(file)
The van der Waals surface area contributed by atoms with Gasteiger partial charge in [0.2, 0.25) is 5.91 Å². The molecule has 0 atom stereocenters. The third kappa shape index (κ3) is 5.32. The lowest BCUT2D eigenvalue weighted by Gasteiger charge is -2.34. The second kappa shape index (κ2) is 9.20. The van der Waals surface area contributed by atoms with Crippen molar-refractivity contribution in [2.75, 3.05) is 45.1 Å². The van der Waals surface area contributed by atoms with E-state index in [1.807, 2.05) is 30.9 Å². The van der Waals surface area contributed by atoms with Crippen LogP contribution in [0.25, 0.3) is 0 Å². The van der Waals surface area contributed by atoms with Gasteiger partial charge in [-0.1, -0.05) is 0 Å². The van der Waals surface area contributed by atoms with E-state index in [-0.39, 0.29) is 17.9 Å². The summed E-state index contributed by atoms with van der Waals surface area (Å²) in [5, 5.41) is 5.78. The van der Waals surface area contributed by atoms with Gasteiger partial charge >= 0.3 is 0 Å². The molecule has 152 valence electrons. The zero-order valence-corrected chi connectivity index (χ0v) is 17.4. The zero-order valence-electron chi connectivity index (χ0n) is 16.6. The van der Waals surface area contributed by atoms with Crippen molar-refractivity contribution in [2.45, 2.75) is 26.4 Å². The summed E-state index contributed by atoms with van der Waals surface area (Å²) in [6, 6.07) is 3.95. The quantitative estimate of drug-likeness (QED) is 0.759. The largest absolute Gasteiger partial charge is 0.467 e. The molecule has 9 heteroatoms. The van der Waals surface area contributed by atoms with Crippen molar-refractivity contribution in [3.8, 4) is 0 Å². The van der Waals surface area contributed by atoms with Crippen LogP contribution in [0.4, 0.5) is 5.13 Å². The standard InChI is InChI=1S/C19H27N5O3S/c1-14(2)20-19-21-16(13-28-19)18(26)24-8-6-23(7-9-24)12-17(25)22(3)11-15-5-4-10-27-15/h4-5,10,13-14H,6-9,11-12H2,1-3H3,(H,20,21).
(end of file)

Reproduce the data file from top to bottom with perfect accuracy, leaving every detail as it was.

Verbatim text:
The van der Waals surface area contributed by atoms with Gasteiger partial charge in [0.2, 0.25) is 5.91 Å². The molecule has 0 atom stereocenters. The third kappa shape index (κ3) is 5.32. The lowest BCUT2D eigenvalue weighted by Gasteiger charge is -2.34. The second kappa shape index (κ2) is 9.20. The van der Waals surface area contributed by atoms with Crippen molar-refractivity contribution in [2.75, 3.05) is 45.1 Å². The van der Waals surface area contributed by atoms with E-state index in [1.807, 2.05) is 30.9 Å². The van der Waals surface area contributed by atoms with Crippen LogP contribution in [0.25, 0.3) is 0 Å². The van der Waals surface area contributed by atoms with Gasteiger partial charge in [-0.1, -0.05) is 0 Å². The van der Waals surface area contributed by atoms with E-state index in [-0.39, 0.29) is 17.9 Å². The summed E-state index contributed by atoms with van der Waals surface area (Å²) in [5, 5.41) is 5.78. The van der Waals surface area contributed by atoms with Gasteiger partial charge >= 0.3 is 0 Å². The molecule has 152 valence electrons. The zero-order valence-corrected chi connectivity index (χ0v) is 17.4. The zero-order valence-electron chi connectivity index (χ0n) is 16.6. The van der Waals surface area contributed by atoms with Crippen molar-refractivity contribution in [2.45, 2.75) is 26.4 Å². The summed E-state index contributed by atoms with van der Waals surface area (Å²) in [6, 6.07) is 3.95. The quantitative estimate of drug-likeness (QED) is 0.759. The largest absolute Gasteiger partial charge is 0.467 e. The molecule has 9 heteroatoms. The van der Waals surface area contributed by atoms with Crippen molar-refractivity contribution in [3.8, 4) is 0 Å². The van der Waals surface area contributed by atoms with Crippen LogP contribution in [0.4, 0.5) is 5.13 Å². The standard InChI is InChI=1S/C19H27N5O3S/c1-14(2)20-19-21-16(13-28-19)18(26)24-8-6-23(7-9-24)12-17(25)22(3)11-15-5-4-10-27-15/h4-5,10,13-14H,6-9,11-12H2,1-3H3,(H,20,21).